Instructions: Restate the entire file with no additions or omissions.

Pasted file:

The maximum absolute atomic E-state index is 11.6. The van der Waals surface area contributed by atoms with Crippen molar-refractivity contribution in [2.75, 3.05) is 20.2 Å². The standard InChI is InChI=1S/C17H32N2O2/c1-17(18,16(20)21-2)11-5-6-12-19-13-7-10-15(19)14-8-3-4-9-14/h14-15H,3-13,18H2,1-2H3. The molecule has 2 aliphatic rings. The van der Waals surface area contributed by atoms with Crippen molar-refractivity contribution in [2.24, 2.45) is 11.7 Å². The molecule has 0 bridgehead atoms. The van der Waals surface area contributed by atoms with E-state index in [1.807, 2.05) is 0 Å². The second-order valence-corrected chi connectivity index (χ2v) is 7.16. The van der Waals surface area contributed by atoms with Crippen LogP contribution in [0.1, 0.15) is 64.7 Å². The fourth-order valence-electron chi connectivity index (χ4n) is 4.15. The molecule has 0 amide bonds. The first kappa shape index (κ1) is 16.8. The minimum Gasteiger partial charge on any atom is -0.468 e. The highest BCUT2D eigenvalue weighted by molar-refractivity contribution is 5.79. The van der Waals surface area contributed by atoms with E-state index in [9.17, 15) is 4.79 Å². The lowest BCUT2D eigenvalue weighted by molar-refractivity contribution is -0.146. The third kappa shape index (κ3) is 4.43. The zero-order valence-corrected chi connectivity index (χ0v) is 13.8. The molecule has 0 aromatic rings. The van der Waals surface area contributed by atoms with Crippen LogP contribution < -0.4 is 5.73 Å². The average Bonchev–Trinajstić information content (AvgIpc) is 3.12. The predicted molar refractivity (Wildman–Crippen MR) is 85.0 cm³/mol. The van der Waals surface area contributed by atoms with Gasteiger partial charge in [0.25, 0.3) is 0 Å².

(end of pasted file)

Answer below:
The maximum absolute atomic E-state index is 11.6. The van der Waals surface area contributed by atoms with Crippen molar-refractivity contribution in [2.75, 3.05) is 20.2 Å². The standard InChI is InChI=1S/C17H32N2O2/c1-17(18,16(20)21-2)11-5-6-12-19-13-7-10-15(19)14-8-3-4-9-14/h14-15H,3-13,18H2,1-2H3. The molecule has 2 aliphatic rings. The van der Waals surface area contributed by atoms with Crippen molar-refractivity contribution in [2.24, 2.45) is 11.7 Å². The molecule has 0 bridgehead atoms. The van der Waals surface area contributed by atoms with E-state index in [1.807, 2.05) is 0 Å². The second-order valence-corrected chi connectivity index (χ2v) is 7.16. The van der Waals surface area contributed by atoms with Crippen LogP contribution in [0.1, 0.15) is 64.7 Å². The fourth-order valence-electron chi connectivity index (χ4n) is 4.15. The molecule has 0 amide bonds. The first kappa shape index (κ1) is 16.8. The minimum Gasteiger partial charge on any atom is -0.468 e. The highest BCUT2D eigenvalue weighted by molar-refractivity contribution is 5.79. The van der Waals surface area contributed by atoms with E-state index in [9.17, 15) is 4.79 Å². The lowest BCUT2D eigenvalue weighted by molar-refractivity contribution is -0.146. The third kappa shape index (κ3) is 4.43. The zero-order valence-corrected chi connectivity index (χ0v) is 13.8. The molecule has 0 aromatic rings. The van der Waals surface area contributed by atoms with Crippen LogP contribution < -0.4 is 5.73 Å². The average Bonchev–Trinajstić information content (AvgIpc) is 3.12. The predicted molar refractivity (Wildman–Crippen MR) is 85.0 cm³/mol. The van der Waals surface area contributed by atoms with Gasteiger partial charge in [0.25, 0.3) is 0 Å².